Blue Heeler took almost two months travelling the 900nm or so distance from Flensburg to Bergen. Along the way we’ve visited picturesque anchorages, fishing villages and high walking trails with incredible panoramas.
Bergen is our final destination in Norway before heading across the North Sea to the Shetland Isles. It is tempting to continue north and cross into the Arctic Circle, but we have to be realistic with our forward plans and start heading south again to warmer climates. Our home in Australia is still a long way off.
We arrived in Bergen on Thursday, Ascension Day. In Norway, schools, businesses, and shops are closed with only a few small convenient stores and cafes open. It’s common for Norwegians to take the Friday off a well and have a four-day long weekend, and on Friday the boats started filling the harbour.
Bergen is very touristy and fjord ferries the main attraction. Even in late May, the town is bustling with tourists. The fish-market at the end of the harbour offers local seafood at crazy prices – crays, salmon, whale meat, sea urchins – a plate of fish and chips can empty your wallet of around 30 Euros.
A trip up the funicular to Fløyen will have you waiting almost an hour even with a pre-purchased ticket bought online so it’s quicker to walk up the hill. Up on top however there are plenty of hikes of different grades to get away from the masses. Up the top are excellent views of Bergen and surrounding islands of all directions. The walk down the hill back to town takes around 35 minutes.
There are many restaurants, cafes, and souvenir shops around the waterfront and it’s no secret the prices are exorbitant for an average meal in Norway. We were happy enough to have a beer on the boat with a packet of chips and watch the people go by. (For cruisers, payment for the dock is easy through GoMarina and everything is included in the NOK300 fee, including electricity, water, washer/dryer – no wifi though).
Bergen was founded around 1070 and buildings and churches from that era are dotted around the town. Bryggen, the famous stretch of Hanseatic commercial buildings on the eastern side of the Vågen harbour began in the 1300s and was added to the UNESCO list for World Cultural Heritage sites in 1979. Bryggen attracts thousands of tourists so be careful to watch out for selfie-sticks or you could lose an eye!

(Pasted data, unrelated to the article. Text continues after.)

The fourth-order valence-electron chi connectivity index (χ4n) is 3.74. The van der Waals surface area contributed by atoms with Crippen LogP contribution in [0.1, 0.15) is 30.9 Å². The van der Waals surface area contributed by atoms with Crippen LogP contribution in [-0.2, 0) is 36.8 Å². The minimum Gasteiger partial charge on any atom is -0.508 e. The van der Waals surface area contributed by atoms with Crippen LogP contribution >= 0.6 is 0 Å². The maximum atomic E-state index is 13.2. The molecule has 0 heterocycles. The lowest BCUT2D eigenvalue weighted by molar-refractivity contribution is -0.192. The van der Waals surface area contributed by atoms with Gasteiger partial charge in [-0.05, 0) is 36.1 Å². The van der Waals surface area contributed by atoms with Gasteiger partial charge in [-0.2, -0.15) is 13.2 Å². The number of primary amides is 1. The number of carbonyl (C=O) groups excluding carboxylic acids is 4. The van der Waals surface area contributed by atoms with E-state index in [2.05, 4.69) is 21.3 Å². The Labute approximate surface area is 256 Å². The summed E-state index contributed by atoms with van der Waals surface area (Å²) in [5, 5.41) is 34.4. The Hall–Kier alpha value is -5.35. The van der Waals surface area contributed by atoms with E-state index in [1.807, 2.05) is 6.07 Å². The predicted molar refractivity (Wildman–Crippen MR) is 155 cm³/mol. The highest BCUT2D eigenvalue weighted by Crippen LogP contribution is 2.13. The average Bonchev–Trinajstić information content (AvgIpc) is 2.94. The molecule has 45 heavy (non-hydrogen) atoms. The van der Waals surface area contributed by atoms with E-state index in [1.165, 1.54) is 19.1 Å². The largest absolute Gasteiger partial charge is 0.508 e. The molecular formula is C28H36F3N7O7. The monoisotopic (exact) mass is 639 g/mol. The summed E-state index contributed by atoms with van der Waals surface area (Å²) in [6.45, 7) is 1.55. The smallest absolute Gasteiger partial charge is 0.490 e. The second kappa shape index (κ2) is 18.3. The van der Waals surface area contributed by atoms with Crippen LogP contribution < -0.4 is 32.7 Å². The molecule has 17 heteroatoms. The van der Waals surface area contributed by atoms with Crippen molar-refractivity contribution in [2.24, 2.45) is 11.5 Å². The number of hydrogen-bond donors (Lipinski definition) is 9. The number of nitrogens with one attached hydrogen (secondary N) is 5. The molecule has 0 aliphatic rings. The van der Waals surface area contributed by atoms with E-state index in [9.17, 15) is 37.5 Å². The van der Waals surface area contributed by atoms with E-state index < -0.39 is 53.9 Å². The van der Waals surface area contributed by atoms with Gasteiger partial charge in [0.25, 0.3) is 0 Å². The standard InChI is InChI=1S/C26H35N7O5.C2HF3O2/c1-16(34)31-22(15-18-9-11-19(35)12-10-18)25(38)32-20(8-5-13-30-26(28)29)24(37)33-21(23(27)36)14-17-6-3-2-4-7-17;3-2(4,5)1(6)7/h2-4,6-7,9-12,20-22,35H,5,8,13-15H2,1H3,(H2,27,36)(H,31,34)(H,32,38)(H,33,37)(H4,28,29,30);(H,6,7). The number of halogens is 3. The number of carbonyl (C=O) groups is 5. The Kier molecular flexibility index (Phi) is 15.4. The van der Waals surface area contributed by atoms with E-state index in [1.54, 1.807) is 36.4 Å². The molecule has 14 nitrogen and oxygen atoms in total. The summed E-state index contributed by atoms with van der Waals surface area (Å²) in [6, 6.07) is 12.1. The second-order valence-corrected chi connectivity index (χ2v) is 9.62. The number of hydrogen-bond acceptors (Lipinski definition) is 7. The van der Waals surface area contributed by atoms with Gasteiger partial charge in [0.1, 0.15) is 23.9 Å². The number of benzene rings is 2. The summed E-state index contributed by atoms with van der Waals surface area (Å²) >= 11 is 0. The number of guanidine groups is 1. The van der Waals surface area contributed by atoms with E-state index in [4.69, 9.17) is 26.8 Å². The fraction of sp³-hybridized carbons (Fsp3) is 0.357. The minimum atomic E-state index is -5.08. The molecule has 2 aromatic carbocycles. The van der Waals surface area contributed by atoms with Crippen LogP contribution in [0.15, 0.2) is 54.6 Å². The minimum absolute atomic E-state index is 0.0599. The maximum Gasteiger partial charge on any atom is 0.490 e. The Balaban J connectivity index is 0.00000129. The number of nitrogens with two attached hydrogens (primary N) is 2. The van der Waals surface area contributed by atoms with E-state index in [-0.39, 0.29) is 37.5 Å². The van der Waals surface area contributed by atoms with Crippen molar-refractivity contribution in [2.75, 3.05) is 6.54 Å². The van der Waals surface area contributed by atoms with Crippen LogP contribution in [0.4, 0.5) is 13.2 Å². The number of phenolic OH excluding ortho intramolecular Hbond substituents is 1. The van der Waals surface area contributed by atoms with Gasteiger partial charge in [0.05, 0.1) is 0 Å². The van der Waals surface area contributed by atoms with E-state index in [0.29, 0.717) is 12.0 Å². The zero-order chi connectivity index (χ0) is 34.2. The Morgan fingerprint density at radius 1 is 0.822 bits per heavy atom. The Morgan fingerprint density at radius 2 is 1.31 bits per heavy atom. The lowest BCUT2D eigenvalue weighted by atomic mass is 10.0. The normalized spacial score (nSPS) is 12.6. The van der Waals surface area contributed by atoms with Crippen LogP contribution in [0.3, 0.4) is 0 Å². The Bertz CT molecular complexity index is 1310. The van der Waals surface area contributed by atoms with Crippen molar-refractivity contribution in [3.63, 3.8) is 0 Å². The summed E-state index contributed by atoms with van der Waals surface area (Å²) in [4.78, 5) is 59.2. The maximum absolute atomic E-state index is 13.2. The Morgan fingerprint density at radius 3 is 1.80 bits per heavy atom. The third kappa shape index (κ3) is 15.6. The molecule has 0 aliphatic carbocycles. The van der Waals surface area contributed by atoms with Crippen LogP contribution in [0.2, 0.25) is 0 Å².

The weather wasn’t so favourable, unlike last year – 1st June 2018 I’d jumped into the 17degC water in Sweden as the weather was quite warm. This year is much cooler and very wet – the temperature around 10degC and the water about the same. No chance I’ll go for a dip in Norway!
With so many boats visiting over the long weekend, it wasn’t long before Blue Heeler had a neighbour tying up to our cleats, then another tied up to our neighbour. Rafting up is fine and unavoidable in busy harbours, so long as those rafting up don’t decide to stay up to 3am smoking, drinking and clambering all over our deck! At one point we looked up through the saloon hatch as an overweight guy crawled under our vang placing his full weight on the hatch. Bad form!
On Sunday we were keen to leave the goings-on around the dock and head back out to a quiet island. Fifteen miles south of Bergen we hooked a stern mooring and tied up to a dock at Buarøyna. This island was one of a number of German forts along this coast built in 1941/42 and the bunkers scattered around the island are well preserved. A walk around the island is interesting, poking in and out of the bunkers.
The heavy rain continued, but in between showers we prepared the boat for crossing the North Sea – bikes stowed in the aft cabin; Windpilot vane and rudder prepared;engine checks; list of rescue and coastguard information at hand; grab bags; stowing anything that moves; and regularly checking the forecast.
The trip is less than 200nm so only a two night trip. Our plan is to ride the back of a low to make the most of a southerly breeze, then pass across the top of another low to sail a north-easterly breeze into Lerwick. That’s the plan anyway, and after watching the weather in this region, it could change quickly as lows can roll up from the south quite quickly.
Have we enjoyed Norway? Yes, of course. The west coast fjords are spectacular and the ability to pick and choose where we stay and where we visit makes this an unforgettable visit. Norway is often acknowledged as expensive and while that is generally true, for a visiting sailor it needn’t be too expensive as long as you stock up before you come; buy only what you need; avoid buying alcohol and eat out sparingly! Grocery prices were around the same price as Australia in most cases, and berths were usually around NOK180 per night (A25) for a 12m yacht and never more than NOK300 per night (A$45). Sailing in pre-season April and May has benefits as many of the places we stayed didn’t charge anything, or at least had off-season rates. The summer season is generally 15th June to 15th August.
So today we leave to cross the North Sea and return to the UK and EU.